Seven facts you need to know about the flu

By Hudson Institute communications. Reviewed by Associate Professor Michelle Tate

Influenza virus. Photo Credit: C. S. Goldsmith and A. Balish, CDC
Influenza virus. Photo Credit: C. S. Goldsmith and A. Balish, CDC

The Australian 2019 flu season has been dubbed a horror season, with many people wanting to know how they can best protect themselves and their families. Influenza expert Dr Michelle Tate answers frequently asked questions about the flu and addresses misconceptions that often come up in conversation during the winter months.

1. Do I have the flu or just a bad cold?

If you have a runny nose, sore throat and mild to moderate discomfort it’s likely that you have the common cold, which is caused by Rhinovirus.

If you are struck by a sudden fever, headache, chills, and fatigue or weakness you may have the flu, which is caused by influenza virus. Unlike a cold, the flu is very debilitating, which is likely to make you stay in bed for several days.

2. I have the flu – what do I do?

If you have the flu, you should speak to your doctor as soon as possible. Many people think that there is nothing medically available to treat the flu. However, doctors can prescribe anti-viral drugs that can make the infection milder and shorten the time you are sick – if taken within the first two days following the onset of symptoms.

You should also try to limit the spread of the virus to family and those around you by

  • Limiting your contact with other family members for at least 24 hours after fever subsides
  • Covering your nose and mouth when you sneeze and disposing
    of tissues
  • Cleaning and disinfecting surfaces.

3. Can getting vaccinated give you the flu?

The vaccine does not contain live virus but rather viral proteins that have been purified – this means you cannot get the flu as a result of vaccination. Following vaccination, your immune response will respond to the viral proteins, which can make you feel tired.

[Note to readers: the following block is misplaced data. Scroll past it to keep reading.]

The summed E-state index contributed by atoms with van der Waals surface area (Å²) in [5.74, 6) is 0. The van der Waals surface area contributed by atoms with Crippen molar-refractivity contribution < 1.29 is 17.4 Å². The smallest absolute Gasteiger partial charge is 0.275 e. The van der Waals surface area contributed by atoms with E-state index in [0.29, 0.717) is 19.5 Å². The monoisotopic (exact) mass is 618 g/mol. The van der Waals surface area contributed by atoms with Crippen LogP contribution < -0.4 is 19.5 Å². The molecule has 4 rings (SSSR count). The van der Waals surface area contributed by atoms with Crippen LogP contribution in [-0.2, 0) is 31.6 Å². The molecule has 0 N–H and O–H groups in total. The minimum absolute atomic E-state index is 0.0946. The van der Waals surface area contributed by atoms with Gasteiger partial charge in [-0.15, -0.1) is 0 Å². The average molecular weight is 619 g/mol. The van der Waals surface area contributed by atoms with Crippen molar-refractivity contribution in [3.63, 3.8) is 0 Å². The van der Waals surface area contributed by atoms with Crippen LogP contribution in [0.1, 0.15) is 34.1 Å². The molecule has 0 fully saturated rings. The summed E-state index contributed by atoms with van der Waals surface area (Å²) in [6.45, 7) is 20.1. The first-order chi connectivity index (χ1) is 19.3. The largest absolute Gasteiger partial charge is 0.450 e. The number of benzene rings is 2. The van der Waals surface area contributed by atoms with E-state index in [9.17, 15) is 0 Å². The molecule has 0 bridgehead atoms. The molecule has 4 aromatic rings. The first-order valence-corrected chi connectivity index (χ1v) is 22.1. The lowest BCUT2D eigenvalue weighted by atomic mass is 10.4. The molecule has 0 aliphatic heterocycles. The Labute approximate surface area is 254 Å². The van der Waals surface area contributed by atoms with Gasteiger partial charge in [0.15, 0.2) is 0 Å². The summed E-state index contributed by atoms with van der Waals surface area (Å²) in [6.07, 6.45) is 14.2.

4. Is it worthwhile getting the flu vaccine?

The influenza vaccine is currently our most effective strategy to protect against the flu. The most at risk are those with an impaired immune system, the young, old, pregnant and those with underlying heart and lung conditions.

However, it can also affect healthy people, including fit and healthy adults and teenagers. Because of this, all individuals and families should consider getting the flu injection. Getting vaccinated can also help protect those around you.

The virus mutates so quickly that we need to be vaccinated every year. Every year the vaccine is formulated based on what strains are predicted to predominate, so last year’s vaccine may not protect you against the current strains. In addition, your immune response from vaccination declines over time so yearly vaccination is needed as a boost for optimal protection.

This year the influenza vaccine contains proteins from four different strains; a type A H3N2, a type A H1N1 and two different type Bs.

Dr Michelle Tate talks about common misconceptions around the flu and flu vaccine.
Dr Michelle Tate

5. When is the best time to get the flu shot?

In Australia, the flu season normally peaks in August. This year data shows an early sharp increase in the number of cases in May. Following vaccination, your immune system recognises the viral proteins and builds up your immunity. This can take several weeks so it is best to get vaccinated every year as early as possible before the peak season for optimal protection.

It’s also worth bearing in mind that it is never too late to get vaccinated – especially if you plan to travel overseas.

6. Why do people die from the flu?

While our immune system is important for fighting off infections, if the response is not well controlled it can cause damage to tissues and organs which can be fatal. Severe influenza virus infections are associated with an overwhelming reaction by the immune system, resulting in what is called a ‘cytokine storm’.

It is often an overreaction of the immune system rather than the direct effects of the virus itself that causes symptoms such as fever and sometimes fatal disease, such as multi-organ failure.

People often present to hospital with severe flu symptoms five days after the onset of symptoms and current anti-viral drugs, such as Tamiflu are largely ineffective by this point.

There are currently no effective treatments for severe influenza infections and scientists are currently working to discover new drugs that can dampen damaging immune responses.

Visiting the doctor as early as possible and keeping up with yearly vaccinations, particularly if you are most at risk (i.e. have an impaired immune system or underlying lung disease such as asthma), are the best strategies to avoid developing severe infections.

7. Apart from vaccination, what can I do protect myself and my family?

  • Seek medical attention as early as possible if a family member becomes unwell
  • Avoid contact with sick people
  • Wash your hands often
  • Clean and disinfect surfaces.

MORE | Could flu deaths be relegated to history? 

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